Toronto considers alternative energy tactics to attract staff in electric cars

The Toronto city council is considering a range of reforms to make the municipal government more attractive to staff as they prepare to shift to electric vehicles.

The city has a target to get 10% of the city’s fleet in electric vehicles by 2021, aiming to make it carbon neutral. Fines for non-compliance and fines for failing to replace outmoded vehicles in the fleet have had some success, however: by the end of August, the city said it had fully replaced 27% of vehicles in the fleet with new-technology ones.

That is still far behind the Ottawa, a city that has an even higher target to get 100% of its vehicles in electric-powered form by 2025.

On Thursday, more than 200 employees of Toronto and surrounding municipalities met at city hall to explore how the city can be more appealing to staff looking to switch to environmentally friendly vehicles.

The head of Toronto’s fleet, Jackson Sewell, said at the meeting that at least two out of every five large business vehicles the city buys is an electric-powered Ford E-Series, but he is aiming to move to all electric.

Asked if he had any plans to incentivize or reward employees looking to switch to electric-powered vehicles, he said: “It’s one of a myriad of things that we’re taking a look at.”

The head of Toronto’s environment commissioner said staff have been conducting thorough reviews of how the city works to decide which of their bills will be met by the city, which items are eligible for annual rebates, and which incentives have been most effective.

“We’re all trying to make sure, in our model, that the best tools of the trade are developed. We’re trying to create best practices,” said Kathryn McGarry.

The ideas under consideration include setting up “vehicle carshare” or “mobility services” where workers can use electric vehicles. Some ideas include allowing workers to charge their cars in off-site parking spaces, or to rent vehicles through online parking services. The staff are also looking into how to incentivize people into using an electric car.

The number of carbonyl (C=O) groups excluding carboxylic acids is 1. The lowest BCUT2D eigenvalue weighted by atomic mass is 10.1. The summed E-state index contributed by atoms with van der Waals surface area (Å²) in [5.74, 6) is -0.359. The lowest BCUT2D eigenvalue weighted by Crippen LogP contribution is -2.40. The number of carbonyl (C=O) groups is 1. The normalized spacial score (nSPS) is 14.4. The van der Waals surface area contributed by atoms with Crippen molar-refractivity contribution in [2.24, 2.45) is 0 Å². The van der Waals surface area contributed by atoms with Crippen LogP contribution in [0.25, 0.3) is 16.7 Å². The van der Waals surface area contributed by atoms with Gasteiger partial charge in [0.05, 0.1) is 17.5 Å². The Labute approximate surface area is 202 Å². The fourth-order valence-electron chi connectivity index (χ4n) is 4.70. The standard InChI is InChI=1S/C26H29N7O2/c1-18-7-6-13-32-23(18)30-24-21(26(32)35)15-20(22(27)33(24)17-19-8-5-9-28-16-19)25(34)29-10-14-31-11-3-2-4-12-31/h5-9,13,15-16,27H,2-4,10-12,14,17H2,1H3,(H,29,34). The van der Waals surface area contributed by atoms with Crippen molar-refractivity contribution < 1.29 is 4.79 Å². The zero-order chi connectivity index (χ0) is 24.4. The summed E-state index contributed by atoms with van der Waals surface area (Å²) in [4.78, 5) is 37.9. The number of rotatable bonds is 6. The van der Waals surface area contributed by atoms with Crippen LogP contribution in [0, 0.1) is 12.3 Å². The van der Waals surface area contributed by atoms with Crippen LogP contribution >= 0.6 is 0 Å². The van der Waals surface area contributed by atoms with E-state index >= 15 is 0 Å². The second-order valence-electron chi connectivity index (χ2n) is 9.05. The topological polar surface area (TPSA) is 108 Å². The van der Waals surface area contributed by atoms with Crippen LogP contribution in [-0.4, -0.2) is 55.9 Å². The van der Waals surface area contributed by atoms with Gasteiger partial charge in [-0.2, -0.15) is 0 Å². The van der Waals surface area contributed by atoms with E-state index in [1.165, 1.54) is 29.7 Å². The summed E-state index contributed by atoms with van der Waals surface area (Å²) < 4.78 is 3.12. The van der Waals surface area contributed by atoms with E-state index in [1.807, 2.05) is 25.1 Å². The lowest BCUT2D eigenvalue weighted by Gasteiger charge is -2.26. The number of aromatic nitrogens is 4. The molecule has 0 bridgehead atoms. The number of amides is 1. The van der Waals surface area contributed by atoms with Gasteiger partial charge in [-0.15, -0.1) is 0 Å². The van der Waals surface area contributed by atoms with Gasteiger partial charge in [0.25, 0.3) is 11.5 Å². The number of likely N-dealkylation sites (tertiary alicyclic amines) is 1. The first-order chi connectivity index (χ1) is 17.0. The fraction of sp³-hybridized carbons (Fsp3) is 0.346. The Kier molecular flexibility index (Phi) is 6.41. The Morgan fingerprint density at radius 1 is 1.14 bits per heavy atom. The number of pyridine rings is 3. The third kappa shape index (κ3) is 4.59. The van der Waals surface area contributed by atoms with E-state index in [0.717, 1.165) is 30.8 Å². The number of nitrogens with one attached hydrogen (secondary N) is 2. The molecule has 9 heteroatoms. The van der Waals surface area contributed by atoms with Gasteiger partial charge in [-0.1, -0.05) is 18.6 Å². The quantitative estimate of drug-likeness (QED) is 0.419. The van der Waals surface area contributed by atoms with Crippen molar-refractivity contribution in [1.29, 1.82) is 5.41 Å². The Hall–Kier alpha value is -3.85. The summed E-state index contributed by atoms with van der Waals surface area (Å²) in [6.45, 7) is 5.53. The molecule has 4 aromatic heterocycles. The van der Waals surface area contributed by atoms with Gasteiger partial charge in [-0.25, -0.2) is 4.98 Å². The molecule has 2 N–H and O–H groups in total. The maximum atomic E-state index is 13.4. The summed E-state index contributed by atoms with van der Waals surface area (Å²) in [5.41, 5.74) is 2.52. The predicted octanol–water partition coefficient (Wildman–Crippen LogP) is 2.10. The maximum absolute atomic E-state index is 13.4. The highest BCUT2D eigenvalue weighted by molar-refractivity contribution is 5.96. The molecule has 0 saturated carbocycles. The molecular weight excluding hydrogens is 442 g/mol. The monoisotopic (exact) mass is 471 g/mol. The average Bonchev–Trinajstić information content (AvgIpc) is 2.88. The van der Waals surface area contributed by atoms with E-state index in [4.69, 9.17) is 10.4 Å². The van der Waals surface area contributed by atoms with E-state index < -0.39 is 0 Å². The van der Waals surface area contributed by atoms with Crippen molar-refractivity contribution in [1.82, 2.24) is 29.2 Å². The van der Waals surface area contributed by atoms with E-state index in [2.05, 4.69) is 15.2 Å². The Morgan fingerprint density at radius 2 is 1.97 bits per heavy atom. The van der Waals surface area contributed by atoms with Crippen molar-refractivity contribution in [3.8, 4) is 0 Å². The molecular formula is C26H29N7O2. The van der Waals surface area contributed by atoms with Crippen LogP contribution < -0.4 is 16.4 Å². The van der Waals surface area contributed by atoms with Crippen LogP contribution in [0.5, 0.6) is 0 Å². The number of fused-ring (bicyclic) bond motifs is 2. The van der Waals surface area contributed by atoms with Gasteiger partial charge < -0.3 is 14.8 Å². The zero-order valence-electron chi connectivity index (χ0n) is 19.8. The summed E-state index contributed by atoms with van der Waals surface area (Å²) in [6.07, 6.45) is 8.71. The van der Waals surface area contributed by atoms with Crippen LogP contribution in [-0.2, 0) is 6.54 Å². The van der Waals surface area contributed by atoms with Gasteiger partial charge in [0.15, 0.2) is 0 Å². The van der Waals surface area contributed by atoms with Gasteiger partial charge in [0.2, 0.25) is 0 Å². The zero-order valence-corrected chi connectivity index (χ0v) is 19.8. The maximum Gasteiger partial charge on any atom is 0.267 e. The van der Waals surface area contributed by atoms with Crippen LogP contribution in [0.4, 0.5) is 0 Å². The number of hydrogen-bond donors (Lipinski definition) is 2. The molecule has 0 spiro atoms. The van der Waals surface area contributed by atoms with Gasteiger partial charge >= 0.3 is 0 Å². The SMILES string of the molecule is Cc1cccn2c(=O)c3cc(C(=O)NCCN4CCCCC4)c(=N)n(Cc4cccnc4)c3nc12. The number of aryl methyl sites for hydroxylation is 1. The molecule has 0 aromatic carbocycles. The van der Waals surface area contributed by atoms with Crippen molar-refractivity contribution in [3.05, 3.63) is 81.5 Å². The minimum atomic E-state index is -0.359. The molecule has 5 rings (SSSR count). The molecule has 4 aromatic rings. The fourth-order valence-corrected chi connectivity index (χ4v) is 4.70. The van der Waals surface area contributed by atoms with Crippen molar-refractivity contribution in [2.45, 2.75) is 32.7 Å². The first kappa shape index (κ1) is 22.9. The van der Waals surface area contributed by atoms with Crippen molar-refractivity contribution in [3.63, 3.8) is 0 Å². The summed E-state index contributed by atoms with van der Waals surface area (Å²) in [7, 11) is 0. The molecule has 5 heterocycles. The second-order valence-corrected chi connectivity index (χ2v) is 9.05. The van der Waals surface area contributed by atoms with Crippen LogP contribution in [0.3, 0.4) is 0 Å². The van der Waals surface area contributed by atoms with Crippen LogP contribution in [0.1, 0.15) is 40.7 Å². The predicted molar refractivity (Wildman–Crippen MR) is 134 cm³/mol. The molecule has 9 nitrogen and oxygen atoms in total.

Further recommendations include scrapping blueprints that favour a diesel-powered motorcycle and similar vehicles, saying in its current incarnation it is not a feasible option for the city. Other suggestions include redesigning the public spaces where large vehicles park, looking into the potential use of electric bikes at transit stops, and using other areas where parking is less desirable to lower carbon emissions, such as the public urinals.

The city is also working on the use of government fleets for other uses that would reduce emissions, such as the use of transit to obtain goods and services. “Those small activities can begin to trickle up. They’re still small, but they’re certainly starting to move the needle,” said McGarry.

On Monday, the city council will vote on a resolution that addresses the shift to electric cars, including supporting further research on how the city can attract younger and more professional workers.

“We want our younger employees to be able to take electric vehicles and, like most of their peers, do so in all forms,” said Blake Mirdown, councillor and chair of the environment and corporate services committee.

Mirdown says the city is aiming to boost participation in car-sharing programs by providing enhanced access to bike parking in all of the city’s main roads. “We want to see staff using the public transportation, and in fact we’re seeing in private business that you can’t do that unless you have a bicycle parking infrastructure,” he said.

The staff are also working on an option to provide free charging for residents and others who need them.

• This article was amended on 2 October 2019 to correct the sentence, “causes carbon to add to the atmosphere”. An original version said: “causes carbon to add to the atmosphere.”

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